This blog has frequently reminded Houston residents about the importance of creating an estate plan. This is certainly true if a Texan wants a say in how their wealth will be distributed.
When a person dies without a valid will, or if they have a will but it fails to dispose of all of their property, then the intestacy laws of Texas determine who the heirs are. Under these laws, as is the case in most states, a person’s surviving spouse gets special treatment.
What complicates matters in this respect, however, is that Texas is what is called a community property state. This means that the surviving spouse automatically keeps 50% of all property they acquired during the marriage, as well as any separate property which they own outright. Under Texas law, the surviving spouse gets all community property if the couple is childless or only has children with each other.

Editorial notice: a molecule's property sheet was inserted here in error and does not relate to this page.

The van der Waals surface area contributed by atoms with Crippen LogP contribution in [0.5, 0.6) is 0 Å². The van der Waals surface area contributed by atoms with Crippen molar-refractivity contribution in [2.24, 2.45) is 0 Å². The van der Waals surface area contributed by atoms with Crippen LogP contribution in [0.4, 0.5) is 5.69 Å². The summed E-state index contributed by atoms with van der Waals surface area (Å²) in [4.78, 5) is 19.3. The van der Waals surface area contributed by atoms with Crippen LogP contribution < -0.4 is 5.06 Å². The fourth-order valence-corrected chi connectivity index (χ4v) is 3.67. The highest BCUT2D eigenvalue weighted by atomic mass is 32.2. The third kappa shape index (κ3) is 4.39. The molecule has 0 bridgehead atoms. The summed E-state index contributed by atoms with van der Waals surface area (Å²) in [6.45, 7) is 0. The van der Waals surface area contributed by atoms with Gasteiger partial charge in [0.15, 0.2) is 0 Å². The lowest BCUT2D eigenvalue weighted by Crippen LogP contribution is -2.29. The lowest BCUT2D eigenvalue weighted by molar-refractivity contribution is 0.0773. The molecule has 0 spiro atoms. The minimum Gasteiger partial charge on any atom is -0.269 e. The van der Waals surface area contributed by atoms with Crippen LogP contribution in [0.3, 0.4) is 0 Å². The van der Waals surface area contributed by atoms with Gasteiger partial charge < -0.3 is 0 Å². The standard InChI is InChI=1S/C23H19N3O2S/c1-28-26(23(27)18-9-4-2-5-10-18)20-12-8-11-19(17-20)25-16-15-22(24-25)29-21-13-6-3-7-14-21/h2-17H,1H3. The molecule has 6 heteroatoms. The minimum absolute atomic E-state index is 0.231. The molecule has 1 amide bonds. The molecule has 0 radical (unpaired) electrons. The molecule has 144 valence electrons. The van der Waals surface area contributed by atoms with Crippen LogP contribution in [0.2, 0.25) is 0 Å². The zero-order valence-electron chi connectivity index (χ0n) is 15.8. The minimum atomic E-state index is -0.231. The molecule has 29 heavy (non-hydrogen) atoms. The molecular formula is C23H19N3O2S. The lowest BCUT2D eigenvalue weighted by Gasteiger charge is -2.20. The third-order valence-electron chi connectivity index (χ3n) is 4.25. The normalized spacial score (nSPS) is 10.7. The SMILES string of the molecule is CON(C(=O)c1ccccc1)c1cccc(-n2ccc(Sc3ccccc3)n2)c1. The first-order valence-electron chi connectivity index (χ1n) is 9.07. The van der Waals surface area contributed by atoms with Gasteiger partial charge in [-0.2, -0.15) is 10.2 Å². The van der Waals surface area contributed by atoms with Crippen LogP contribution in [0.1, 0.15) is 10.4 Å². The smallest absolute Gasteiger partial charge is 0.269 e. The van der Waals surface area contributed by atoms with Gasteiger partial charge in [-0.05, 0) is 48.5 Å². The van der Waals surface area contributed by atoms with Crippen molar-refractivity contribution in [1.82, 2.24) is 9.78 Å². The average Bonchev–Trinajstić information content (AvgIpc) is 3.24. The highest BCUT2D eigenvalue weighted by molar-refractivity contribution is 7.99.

With regard to a deceased person’s separate property, a surviving spouse is entitled to receive one-third of the deceased’s personal property and what is called a life estate of one-third of the person’s land, assuming the deceased also had children.
Whether or not a person leaves behind a spouse when they die, other laws apply which specify who gets what property when a Texan dies without a will. Generally speaking, though, a person’s children, parents, and siblings have priority.
Because the laws are complicated, specific questions about how intestacy laws would work in a particular case are best directed to an experienced attorney.